The thickness of the galvanized coating determines the class. Class 1 and Class 2 are available. Use class 1 galvanized fence for most applications.

Class 2 no climb wire has more galvanization. As a result, it used in areas that are more likely to corrode. Fences near roads are a perfect place to use the heavier Class 2 coating.

Although, if maximum life expectancy is the goal, use Class 2 galvanized fence for all fence lines.

Color Options

Galvanization is silver. As result, fence that is galvanized is also silver in color. The bright shiny silver will oxidize over time and turn a dull gray color.

However, some farm and ranch owners can’t stand the site of silver looking fence. They think it looks commercialized. Therefore, some manufactures offer no climb fence in black.

The black fence is softer to the eye and blends in better than galvanized. However, the fence is galvanized first for protection. Then painted the black color.

How to Install No Climb Horse Fence

Installing no climb fence is easy. As result, most farmers and ranchers do it themselves. There are only 2 components to installing the fence.

The first of course is the fence itself. The second are the fence posts. There are two categories of fence posts. End, corner and pull posts is the first. The second are the intermediate posts, called line posts.

wood bracing at corner of fence line.
Corner Bracing to Support No Climb Woven Wire Fence

End, Corner and Pull Posts

These are the posts that do all the work. They are the foundation of the fence. As a result, you should not skimp when it comes to end, corner or pull posts.

Most installs will use wood posts for these. However, galvanized steel is becoming more popular due to their strength and longer life expectancy.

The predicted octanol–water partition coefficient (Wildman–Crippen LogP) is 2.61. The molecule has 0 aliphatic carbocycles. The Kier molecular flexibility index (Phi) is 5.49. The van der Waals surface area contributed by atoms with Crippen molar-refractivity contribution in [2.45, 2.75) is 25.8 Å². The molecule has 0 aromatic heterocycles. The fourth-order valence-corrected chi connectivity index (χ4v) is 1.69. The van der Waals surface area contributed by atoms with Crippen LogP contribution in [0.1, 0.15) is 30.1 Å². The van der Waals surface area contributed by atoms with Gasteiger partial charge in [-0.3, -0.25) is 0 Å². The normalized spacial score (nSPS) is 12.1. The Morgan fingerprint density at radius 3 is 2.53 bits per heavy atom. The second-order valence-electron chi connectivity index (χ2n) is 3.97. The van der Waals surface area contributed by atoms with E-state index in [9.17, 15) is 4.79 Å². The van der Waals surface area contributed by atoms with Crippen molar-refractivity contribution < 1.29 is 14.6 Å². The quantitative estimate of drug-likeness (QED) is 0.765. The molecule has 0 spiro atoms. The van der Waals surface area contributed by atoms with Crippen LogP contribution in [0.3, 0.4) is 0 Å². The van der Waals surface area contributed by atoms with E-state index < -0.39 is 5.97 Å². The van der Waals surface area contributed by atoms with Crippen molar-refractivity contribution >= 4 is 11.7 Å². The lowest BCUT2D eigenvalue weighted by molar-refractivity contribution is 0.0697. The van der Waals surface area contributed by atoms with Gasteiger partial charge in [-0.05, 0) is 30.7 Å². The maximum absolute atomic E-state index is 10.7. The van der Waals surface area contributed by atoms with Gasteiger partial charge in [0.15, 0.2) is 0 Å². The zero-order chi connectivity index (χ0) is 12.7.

Set the posts deep. A a minimum 36″ deep. However 48″ is better. These posts hold all the weight of the stretch of the fence. Therefore overkilling them is impossible.

The first line post should be of the same material. Use a horizontal brace and wire truss tensioner to connect the first and second posts together. This adds extra strength and support.

Line Posts

Metal T post
Line Post Using Metal T Post

Traditionally woven wire fence has wooden, metal T-posts or star picket fence posts used for line posts. The spacing of the line posts adds to, or takes away from the strength of the fence.

Normal spacings are 8′, 10′ and 12′ on center.

Wooden line posts require more labor to install. Hydraulic post drivers attached to tractors or skid steers drive the posts into the ground. However, some soils conditions may require augering a pilot hole first to set wood posts.

Wood posts are safer for horses that like to scratch themselves against the fence. However, wood posts break and rot, eventually causing maintenance.

Metal T-posts or star pickets install much easier. Many times driven by hand with a post driver. However, they can have sharp edges as a result of the driver smashing the top of the post.

Potentially leading to injury for horses. Driving the posts just below the height of the fence helps. Adding one strand of barbed wire above the fence also prevents horses from leaning on it.

round wood fence posts on woven wire.
No Climb Woven Wire Fence Attached to Round Wood Posts

Stretching No Climb Fence

Stretching any type of woven wire fence is pretty easy. No climb fence is no different. First, attach one side to an end or corner post.

Next, roll the wire out along the sides of the line posts to the ending point. A this point, stand the fence up and lean it against the line posts.

Insert a stretch bar into the loose end of the fence approximately 8′ – 10′ from the end. Come-a-longs attached to the end post, and hook to the stretch bar.

Pull the fence tight by cranking the come-a-longs. Bouncing the wire in the middle of the line will allow it to stretch evenly. Once the fence is stretched tight, attach the loose end to the end post and relax the come-a-long tension.

Horseshoe nails or fencing staples attach the fence to wood posts. Use a fence tie or clip to attach fence to metal T-posts.